Yao, Qiuming, Li, Zhou, Song, Yang, Wright, S. Joseph, Guo, Xuan, Tringe, Susannah G., Tfaily, Malak M., Paša-Tolić, Ljiljana, Hazen, Terry C., Turner, Benjamin L., Mayes, Melanie A., and Pan, Chongle. Community proteogenomics reveals the systemic impact of phosphorus availability on microbial functions in tropical soil. United States: N. p., 2018. Web. doi:10.1038/s41559-017-0463-5.
Yao, Qiuming, Li, Zhou, Song, Yang, Wright, S. Joseph, Guo, Xuan, Tringe, Susannah G., Tfaily, Malak M., Paša-Tolić, Ljiljana, Hazen, Terry C., Turner, Benjamin L., Mayes, Melanie A., & Pan, Chongle. Community proteogenomics reveals the systemic impact of phosphorus availability on microbial functions in tropical soil. United States. doi:10.1038/s41559-017-0463-5.
Yao, Qiuming, Li, Zhou, Song, Yang, Wright, S. Joseph, Guo, Xuan, Tringe, Susannah G., Tfaily, Malak M., Paša-Tolić, Ljiljana, Hazen, Terry C., Turner, Benjamin L., Mayes, Melanie A., and Pan, Chongle. Mon . "Community proteogenomics reveals the systemic impact of phosphorus availability on microbial functions in tropical soil". United States. doi:10.1038/s41559-017-0463-5. https://www.osti.gov/servlets/purl/1474724.
@article{osti_1474724,
title = {Community proteogenomics reveals the systemic impact of phosphorus availability on microbial functions in tropical soil},
author = {Yao, Qiuming and Li, Zhou and Song, Yang and Wright, S. Joseph and Guo, Xuan and Tringe, Susannah G. and Tfaily, Malak M. and Paša-Tolić, Ljiljana and Hazen, Terry C. and Turner, Benjamin L. and Mayes, Melanie A. and Pan, Chongle},
abstractNote = {Phosphorus is a scarce nutrient in many tropical ecosystems, yet how soil microbial communities cope with growth-limiting phosphorus deficiency at the gene and protein levels remains unknown. In this paper, we report a metagenomic and metaproteomic comparison of microbial communities in phosphorus-deficient and phosphorus-rich soils in a 17-year fertilization experiment in a tropical forest. The large-scale proteogenomics analyses provided extensive coverage of many microbial functions and taxa in the complex soil communities. A greater than fourfold increase in the gene abundance of 3-phytase was the strongest response of soil communities to phosphorus deficiency. Phytase catalyses the release of phosphate from phytate, the most recalcitrant phosphorus-containing compound in soil organic matter. Genes and proteins for the degradation of phosphorus-containing nucleic acids and phospholipids, as well as the decomposition of labile carbon and nitrogen, were also enhanced in the phosphorus-deficient soils. In contrast, microbial communities in the phosphorus-rich soils showed increased gene abundances for the degradation of recalcitrant aromatic compounds, transformation of nitrogenous compounds and assimilation of sulfur. Finally and overall, these results demonstrate the adaptive allocation of genes and proteins in soil microbial communities in response to shifting nutrient constraints.},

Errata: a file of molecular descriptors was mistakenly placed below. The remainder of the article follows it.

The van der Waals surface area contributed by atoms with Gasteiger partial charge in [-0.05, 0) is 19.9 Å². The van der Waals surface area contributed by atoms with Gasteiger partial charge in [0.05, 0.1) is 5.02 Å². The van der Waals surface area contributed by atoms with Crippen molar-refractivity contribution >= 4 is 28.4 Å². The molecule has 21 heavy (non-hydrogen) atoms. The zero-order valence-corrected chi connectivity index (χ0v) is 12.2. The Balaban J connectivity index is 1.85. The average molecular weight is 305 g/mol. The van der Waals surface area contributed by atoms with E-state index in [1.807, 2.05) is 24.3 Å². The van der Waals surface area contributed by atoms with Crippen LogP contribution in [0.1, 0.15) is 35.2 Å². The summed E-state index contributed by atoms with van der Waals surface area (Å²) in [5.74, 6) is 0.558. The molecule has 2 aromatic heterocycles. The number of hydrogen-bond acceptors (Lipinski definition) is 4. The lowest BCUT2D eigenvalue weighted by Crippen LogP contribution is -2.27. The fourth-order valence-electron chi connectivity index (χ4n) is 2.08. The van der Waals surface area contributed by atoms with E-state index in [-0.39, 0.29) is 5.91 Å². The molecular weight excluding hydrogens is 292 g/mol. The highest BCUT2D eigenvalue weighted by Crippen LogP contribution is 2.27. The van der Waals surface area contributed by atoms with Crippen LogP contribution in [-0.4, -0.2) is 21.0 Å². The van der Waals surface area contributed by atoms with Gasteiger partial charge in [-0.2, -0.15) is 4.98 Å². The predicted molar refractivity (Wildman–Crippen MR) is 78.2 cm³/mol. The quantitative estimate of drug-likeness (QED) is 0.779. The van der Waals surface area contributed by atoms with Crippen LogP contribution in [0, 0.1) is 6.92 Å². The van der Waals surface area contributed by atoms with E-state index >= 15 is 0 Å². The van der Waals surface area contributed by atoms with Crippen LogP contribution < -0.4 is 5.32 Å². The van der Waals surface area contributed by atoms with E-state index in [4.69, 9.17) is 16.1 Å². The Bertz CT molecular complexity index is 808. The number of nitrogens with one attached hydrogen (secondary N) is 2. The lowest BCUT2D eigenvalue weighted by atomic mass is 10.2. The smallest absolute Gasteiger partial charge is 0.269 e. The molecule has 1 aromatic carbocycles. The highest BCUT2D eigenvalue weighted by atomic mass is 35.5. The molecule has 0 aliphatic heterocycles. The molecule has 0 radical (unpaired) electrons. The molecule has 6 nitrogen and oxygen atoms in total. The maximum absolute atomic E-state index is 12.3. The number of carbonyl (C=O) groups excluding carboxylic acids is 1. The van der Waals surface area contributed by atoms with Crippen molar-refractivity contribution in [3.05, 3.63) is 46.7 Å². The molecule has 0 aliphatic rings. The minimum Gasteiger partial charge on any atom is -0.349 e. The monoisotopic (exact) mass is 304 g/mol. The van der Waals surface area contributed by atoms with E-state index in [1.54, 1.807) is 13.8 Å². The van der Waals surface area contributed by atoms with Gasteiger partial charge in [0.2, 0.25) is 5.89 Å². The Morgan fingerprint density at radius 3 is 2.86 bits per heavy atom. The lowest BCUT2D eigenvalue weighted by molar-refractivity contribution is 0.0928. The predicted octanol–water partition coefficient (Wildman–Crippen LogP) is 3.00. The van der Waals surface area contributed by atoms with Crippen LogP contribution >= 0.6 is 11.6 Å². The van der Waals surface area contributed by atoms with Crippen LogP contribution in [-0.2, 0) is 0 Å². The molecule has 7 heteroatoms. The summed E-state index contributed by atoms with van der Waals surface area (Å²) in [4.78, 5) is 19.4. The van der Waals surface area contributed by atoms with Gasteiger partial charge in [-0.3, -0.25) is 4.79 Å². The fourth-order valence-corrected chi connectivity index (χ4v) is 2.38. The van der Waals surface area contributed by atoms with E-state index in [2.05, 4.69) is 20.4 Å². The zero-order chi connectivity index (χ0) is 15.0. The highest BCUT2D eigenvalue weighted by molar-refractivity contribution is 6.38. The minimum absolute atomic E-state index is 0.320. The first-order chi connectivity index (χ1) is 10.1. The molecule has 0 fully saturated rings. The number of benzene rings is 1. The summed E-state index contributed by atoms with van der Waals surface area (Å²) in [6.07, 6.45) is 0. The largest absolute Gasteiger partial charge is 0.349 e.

doi = {10.1038/s41559-017-0463-5},
journal = {Nature Ecology and Evolution},
issn = {2397-334X},
number = 3,
volume = 2,
place = {United States},
year = {2018},
month = {1}
}